The Memorial holds some very interesting three-dimensional relief maps made in 1919 by the Australian War Records Section (the parent organisation of the Australian War Memorial). They were made in London by men who were still in England, waiting to be repatriated home.
Blog: To Flanders Fields, 1917
The Victoria Cross is the highest British and Commonwealth award for acts of bravery in wartime. In the First World War 64 Australians were awarded this medal. During the battles of 1917 on the Western Front eighteen Australians won the Victoria Cross.
For much of its history Flanders has been a strategically important area during the centuries of conflict in Europe. Ypres, as a major town of the region and a wealthy economic centre, has often been a focal point of the fighting there. Flanders’ location has also put it at the crossroads between long-time rivals England and France, and later as part of the Netherlands territories of other great powers, such as Spain and Austria. Accordingly, this ‘fatal avenue’ (as Charles de Gaulle named it), has so frequently been cursed by the scourge of war that it surely ranks among those regions o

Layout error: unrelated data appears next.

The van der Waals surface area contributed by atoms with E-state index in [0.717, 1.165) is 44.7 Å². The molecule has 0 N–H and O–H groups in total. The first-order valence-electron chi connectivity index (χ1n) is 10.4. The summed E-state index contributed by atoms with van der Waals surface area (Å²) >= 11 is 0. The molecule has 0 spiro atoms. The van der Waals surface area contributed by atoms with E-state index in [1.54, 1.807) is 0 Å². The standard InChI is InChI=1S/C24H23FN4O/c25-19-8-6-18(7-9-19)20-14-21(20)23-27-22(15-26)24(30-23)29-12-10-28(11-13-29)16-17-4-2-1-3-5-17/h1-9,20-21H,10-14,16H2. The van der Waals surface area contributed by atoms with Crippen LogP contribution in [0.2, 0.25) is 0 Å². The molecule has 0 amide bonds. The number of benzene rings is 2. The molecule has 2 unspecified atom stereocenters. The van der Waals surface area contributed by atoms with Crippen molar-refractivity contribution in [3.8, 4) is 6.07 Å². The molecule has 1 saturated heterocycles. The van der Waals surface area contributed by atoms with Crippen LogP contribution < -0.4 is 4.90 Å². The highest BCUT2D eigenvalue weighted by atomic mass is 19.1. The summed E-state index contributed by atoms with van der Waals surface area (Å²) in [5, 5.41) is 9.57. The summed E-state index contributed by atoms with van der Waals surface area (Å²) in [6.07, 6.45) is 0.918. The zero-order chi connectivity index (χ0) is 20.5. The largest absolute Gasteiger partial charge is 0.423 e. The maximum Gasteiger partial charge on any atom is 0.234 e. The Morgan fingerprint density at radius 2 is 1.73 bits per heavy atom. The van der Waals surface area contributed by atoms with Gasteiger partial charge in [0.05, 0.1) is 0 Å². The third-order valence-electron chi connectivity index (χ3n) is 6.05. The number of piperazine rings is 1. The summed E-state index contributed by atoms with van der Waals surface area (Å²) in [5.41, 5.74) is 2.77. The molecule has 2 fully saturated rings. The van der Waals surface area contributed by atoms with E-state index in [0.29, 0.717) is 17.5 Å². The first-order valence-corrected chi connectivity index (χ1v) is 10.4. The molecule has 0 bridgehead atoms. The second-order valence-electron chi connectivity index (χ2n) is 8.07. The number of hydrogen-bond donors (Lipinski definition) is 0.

While 11 April 1917 saw the launch of the first action at Bullecourt, on 9 April the larger Arras Offensive commenced. The Arras Offensive of 1917 is often referred to as the Battle of Arras and is a significant battle honour more identified with the British Army. This offensive does however also incorporate the smaller ‘battles’ and 'actions' of the Scarpe, of Vimy Ridge which the Canadians commemorate, and Bullecourt which Australians identify with. (See post on battle honours – Bullecourt)
While reading about the Australians at Bullecourt in 1917, it struck me as odd that there is only one official battle honour for what seemed to be two distinctly separate battles, albeit in the same location. Furthermore, the official battle honour only refers to the second battle that occurred in May, and seemingly ignores the first battle that took place on 11 April. To satisfy my curiosity, I looked in to the matter further, with assistance from colleagues at the Australian War Memorial and from the Australian Army History Unit.
It is not enough to expect the evidence of the past to be preserved as a matter of chance or accident. Someone has to care.
Ninety years ago, in May 1917, the Australian War Records Section (AWRS) was formed in London. It is from this date that we trace the formal origins of the Australian War Memorial. Over the next two years the AWRS acquired approximately 25,000 objects, as well as paper records, photographs, film, publications, and works of art. All were brought back to Australia in 1919 and formed the basis of the collection of what would eventually become the Australian War Memorial.